Plain English Summary
Background and study aims
Atherosclerosis is a serious disease where a fatty substance, called plaque, builds up in the arteries. Over time, plaque causes hardening and narrowing of the arteries, which leads to reduced flow of blood through the blood vessels. Over time this can cause the main arteries in the legs, usually the femoral (thigh level) and/or popliteal (knee level) arteries, to become narrowed (stenosed) or blocked (occluded). This can cause a severe cramping pain in the legs when exercising, as the restricted blood flow cannot deliver enough oxygen to the leg muscles. As the arteries become narrower, patients begin the feel pain even when at rest and are at severe risk of developing ulcers or gangrene (critical limb ischaemia). At this point, the only viable treatment option is to surgically restore blood flow to the leg (revascularisation). This is done by either bypass surgery (where a superficial (close to the skin surface) vein is used to divert blood around the obstruction) or endovascular techniques (where the blocked artery is reopened using a balloon (angioplasty) and possibly held open with a mesh tube (stent) which is placed inside the artery). The current international guidelines (TransAtlantic Inter-Society Consensus, TASC II) recommend that short blockages (TASC II Type A and B) be treated using endovascular techniques and long blockages (TASC II Type C and D) of the femoral and/or popliteal arteries be treated using bypass surgery. Most patients prefer to have endovascular surgery as it is much less invasive however it is not known whether these techniques would be as effective as bypass surgery in long blockages. The aim of this study is to compare the effectiveness and complication rates of endovascular and bypass surgery in long blockages of the femoral and/or popliteal arteries.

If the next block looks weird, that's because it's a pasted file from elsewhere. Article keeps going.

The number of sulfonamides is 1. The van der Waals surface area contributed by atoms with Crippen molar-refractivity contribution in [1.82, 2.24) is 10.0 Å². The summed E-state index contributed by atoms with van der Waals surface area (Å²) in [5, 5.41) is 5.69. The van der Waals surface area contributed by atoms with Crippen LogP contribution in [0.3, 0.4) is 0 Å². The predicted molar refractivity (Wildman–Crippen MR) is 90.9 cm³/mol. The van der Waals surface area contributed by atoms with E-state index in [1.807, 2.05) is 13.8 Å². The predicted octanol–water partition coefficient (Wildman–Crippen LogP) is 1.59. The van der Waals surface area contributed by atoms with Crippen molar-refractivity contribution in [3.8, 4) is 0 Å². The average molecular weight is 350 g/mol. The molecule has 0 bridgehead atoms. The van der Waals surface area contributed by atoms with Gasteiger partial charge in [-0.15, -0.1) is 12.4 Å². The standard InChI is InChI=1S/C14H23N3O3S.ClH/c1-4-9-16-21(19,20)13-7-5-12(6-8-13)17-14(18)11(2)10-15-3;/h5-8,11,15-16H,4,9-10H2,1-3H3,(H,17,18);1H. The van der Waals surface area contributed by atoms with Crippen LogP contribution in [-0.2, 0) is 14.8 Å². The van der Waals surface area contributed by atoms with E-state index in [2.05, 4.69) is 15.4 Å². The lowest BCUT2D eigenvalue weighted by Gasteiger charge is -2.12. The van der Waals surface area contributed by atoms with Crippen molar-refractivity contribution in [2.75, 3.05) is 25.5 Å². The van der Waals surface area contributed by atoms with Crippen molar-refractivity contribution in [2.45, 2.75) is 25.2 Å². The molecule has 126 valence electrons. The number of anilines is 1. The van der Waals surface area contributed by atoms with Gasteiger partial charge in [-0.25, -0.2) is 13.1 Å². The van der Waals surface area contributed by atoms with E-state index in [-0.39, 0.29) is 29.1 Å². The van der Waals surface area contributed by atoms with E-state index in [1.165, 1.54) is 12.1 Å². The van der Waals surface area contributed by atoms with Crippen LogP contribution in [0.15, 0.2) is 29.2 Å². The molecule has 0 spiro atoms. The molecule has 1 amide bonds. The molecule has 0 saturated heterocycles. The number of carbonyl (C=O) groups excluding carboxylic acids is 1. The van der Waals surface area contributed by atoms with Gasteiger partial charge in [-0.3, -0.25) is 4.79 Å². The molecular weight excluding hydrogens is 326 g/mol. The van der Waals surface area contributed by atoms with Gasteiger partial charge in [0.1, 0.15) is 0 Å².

Who can participate?
Patients aged 30 years or over who have blocked arteries in their lower legs which is causing them disabling claudication or critical limb ischaemia.
What does the study involve?
Participants are randomly allocated to one of two groups. Participants in the first group receive the standard bypass surgery. This involves the removal of the greater saphenous vein (superficial vein running from the foot to the upper thigh) from the affected leg, and attaching (grafting) it above and below the blockage so that the blood can go around it. Participants in the second group receive endovascular surgery. This involves a tube being placed inside the affected artery with a small balloon on the end. This balloon is then inflated to flatten the blockage up against the artery wall. A small mesh tube is then placed in the artery to keep it open. After the procedures, participants in both groups have an angiography (type of x-ray to see inside the blood vessels) in order to judge the success of the operation. Participants in both groups also have an ultrasound scan of their arteries at the start of the study, after 2 and 4 weeks and after 3, 6 and 12 months in order to monitor the patency (openness) of the arteries to make sure they are not becoming narrowed again (restenosis).
What are the possible benefits and risks of participating?